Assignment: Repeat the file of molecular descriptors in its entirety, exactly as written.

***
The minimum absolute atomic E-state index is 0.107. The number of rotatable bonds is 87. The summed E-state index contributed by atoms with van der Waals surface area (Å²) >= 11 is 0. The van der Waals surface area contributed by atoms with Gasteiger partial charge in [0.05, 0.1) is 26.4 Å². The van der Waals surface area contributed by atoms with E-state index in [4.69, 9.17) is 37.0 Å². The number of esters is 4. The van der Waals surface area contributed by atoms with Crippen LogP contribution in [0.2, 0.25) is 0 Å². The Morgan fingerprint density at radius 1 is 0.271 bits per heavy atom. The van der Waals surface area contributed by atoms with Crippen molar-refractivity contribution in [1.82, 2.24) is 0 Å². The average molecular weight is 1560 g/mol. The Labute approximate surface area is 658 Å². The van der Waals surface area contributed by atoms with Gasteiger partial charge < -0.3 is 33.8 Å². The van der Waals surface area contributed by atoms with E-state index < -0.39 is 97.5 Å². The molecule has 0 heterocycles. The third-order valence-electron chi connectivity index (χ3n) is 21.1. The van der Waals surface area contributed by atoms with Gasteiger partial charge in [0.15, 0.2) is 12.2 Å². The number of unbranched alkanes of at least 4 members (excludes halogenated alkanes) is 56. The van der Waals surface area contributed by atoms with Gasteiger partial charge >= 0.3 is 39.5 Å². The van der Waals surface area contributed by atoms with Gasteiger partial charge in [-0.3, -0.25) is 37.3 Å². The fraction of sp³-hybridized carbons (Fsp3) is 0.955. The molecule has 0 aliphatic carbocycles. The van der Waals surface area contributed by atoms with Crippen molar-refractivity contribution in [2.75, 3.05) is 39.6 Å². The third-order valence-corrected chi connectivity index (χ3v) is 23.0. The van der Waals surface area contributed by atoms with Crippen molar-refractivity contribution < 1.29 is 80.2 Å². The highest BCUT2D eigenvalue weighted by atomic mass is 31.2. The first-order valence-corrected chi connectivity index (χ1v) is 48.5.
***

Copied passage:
The minimum absolute atomic E-state index is 0.107. The number of rotatable bonds is 87. The summed E-state index contributed by atoms with van der Waals surface area (Å²) >= 11 is 0. The van der Waals surface area contributed by atoms with Gasteiger partial charge in [0.05, 0.1) is 26.4 Å². The van der Waals surface area contributed by atoms with E-state index in [4.69, 9.17) is 37.0 Å². The number of esters is 4. The van der Waals surface area contributed by atoms with Crippen LogP contribution in [0.2, 0.25) is 0 Å². The Morgan fingerprint density at radius 1 is 0.271 bits per heavy atom. The van der Waals surface area contributed by atoms with Crippen molar-refractivity contribution in [1.82, 2.24) is 0 Å². The average molecular weight is 1560 g/mol. The Labute approximate surface area is 658 Å². The van der Waals surface area contributed by atoms with Gasteiger partial charge < -0.3 is 33.8 Å². The van der Waals surface area contributed by atoms with E-state index < -0.39 is 97.5 Å². The molecule has 0 heterocycles. The third-order valence-electron chi connectivity index (χ3n) is 21.1. The van der Waals surface area contributed by atoms with Gasteiger partial charge in [0.15, 0.2) is 12.2 Å². The number of unbranched alkanes of at least 4 members (excludes halogenated alkanes) is 56. The van der Waals surface area contributed by atoms with Gasteiger partial charge >= 0.3 is 39.5 Å². The van der Waals surface area contributed by atoms with Gasteiger partial charge in [-0.3, -0.25) is 37.3 Å². The fraction of sp³-hybridized carbons (Fsp3) is 0.955. The molecule has 0 aliphatic carbocycles. The van der Waals surface area contributed by atoms with Crippen molar-refractivity contribution in [2.75, 3.05) is 39.6 Å². The third-order valence-corrected chi connectivity index (χ3v) is 23.0. The van der Waals surface area contributed by atoms with Crippen molar-refractivity contribution < 1.29 is 80.2 Å². The highest BCUT2D eigenvalue weighted by atomic mass is 31.2. The first-order valence-corrected chi connectivity index (χ1v) is 48.5.